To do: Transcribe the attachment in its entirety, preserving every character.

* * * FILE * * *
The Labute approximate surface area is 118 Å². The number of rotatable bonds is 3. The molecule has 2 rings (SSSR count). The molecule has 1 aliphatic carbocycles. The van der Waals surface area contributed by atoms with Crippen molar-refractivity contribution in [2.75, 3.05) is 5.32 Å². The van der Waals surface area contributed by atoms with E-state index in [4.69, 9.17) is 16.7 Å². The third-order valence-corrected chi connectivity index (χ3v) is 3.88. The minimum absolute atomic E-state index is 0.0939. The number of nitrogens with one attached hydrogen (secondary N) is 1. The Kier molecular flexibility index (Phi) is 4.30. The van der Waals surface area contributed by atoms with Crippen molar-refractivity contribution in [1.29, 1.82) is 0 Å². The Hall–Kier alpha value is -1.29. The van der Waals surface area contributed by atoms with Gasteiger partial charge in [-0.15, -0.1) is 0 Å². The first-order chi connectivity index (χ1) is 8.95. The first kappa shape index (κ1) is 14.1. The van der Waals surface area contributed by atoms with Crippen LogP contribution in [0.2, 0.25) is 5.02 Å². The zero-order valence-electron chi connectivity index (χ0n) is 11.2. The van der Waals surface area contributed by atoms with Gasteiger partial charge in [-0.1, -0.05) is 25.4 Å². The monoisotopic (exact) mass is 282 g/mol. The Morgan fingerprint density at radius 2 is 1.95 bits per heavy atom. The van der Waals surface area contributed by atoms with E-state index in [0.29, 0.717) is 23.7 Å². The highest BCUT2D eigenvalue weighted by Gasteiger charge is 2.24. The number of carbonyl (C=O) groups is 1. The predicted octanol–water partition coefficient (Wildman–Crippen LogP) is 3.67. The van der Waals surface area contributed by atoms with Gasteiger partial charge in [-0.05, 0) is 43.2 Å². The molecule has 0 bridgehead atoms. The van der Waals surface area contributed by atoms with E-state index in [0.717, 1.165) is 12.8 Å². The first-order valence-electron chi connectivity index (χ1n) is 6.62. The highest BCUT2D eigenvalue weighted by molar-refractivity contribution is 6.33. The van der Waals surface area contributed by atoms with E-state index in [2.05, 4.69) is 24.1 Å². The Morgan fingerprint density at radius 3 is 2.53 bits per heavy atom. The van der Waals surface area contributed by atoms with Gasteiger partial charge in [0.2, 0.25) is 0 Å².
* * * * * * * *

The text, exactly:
The Labute approximate surface area is 118 Å². The number of rotatable bonds is 3. The molecule has 2 rings (SSSR count). The molecule has 1 aliphatic carbocycles. The van der Waals surface area contributed by atoms with Crippen molar-refractivity contribution in [2.75, 3.05) is 5.32 Å². The van der Waals surface area contributed by atoms with E-state index in [4.69, 9.17) is 16.7 Å². The third-order valence-corrected chi connectivity index (χ3v) is 3.88. The minimum absolute atomic E-state index is 0.0939. The number of nitrogens with one attached hydrogen (secondary N) is 1. The Kier molecular flexibility index (Phi) is 4.30. The van der Waals surface area contributed by atoms with Crippen molar-refractivity contribution in [1.29, 1.82) is 0 Å². The Hall–Kier alpha value is -1.29. The van der Waals surface area contributed by atoms with Gasteiger partial charge in [-0.15, -0.1) is 0 Å². The first-order chi connectivity index (χ1) is 8.95. The first kappa shape index (κ1) is 14.1. The van der Waals surface area contributed by atoms with Crippen LogP contribution in [0.2, 0.25) is 5.02 Å². The zero-order valence-electron chi connectivity index (χ0n) is 11.2. The van der Waals surface area contributed by atoms with Gasteiger partial charge in [-0.1, -0.05) is 25.4 Å². The monoisotopic (exact) mass is 282 g/mol. The Morgan fingerprint density at radius 2 is 1.95 bits per heavy atom. The van der Waals surface area contributed by atoms with E-state index in [0.29, 0.717) is 23.7 Å². The highest BCUT2D eigenvalue weighted by Gasteiger charge is 2.24. The number of carbonyl (C=O) groups is 1. The predicted octanol–water partition coefficient (Wildman–Crippen LogP) is 3.67. The van der Waals surface area contributed by atoms with Gasteiger partial charge in [-0.05, 0) is 43.2 Å². The molecule has 0 bridgehead atoms. The van der Waals surface area contributed by atoms with E-state index in [0.717, 1.165) is 12.8 Å². The first-order valence-electron chi connectivity index (χ1n) is 6.62. The highest BCUT2D eigenvalue weighted by molar-refractivity contribution is 6.33. The van der Waals surface area contributed by atoms with E-state index in [2.05, 4.69) is 24.1 Å². The Morgan fingerprint density at radius 3 is 2.53 bits per heavy atom. The van der Waals surface area contributed by atoms with Gasteiger partial charge in [0.2, 0.25) is 0 Å².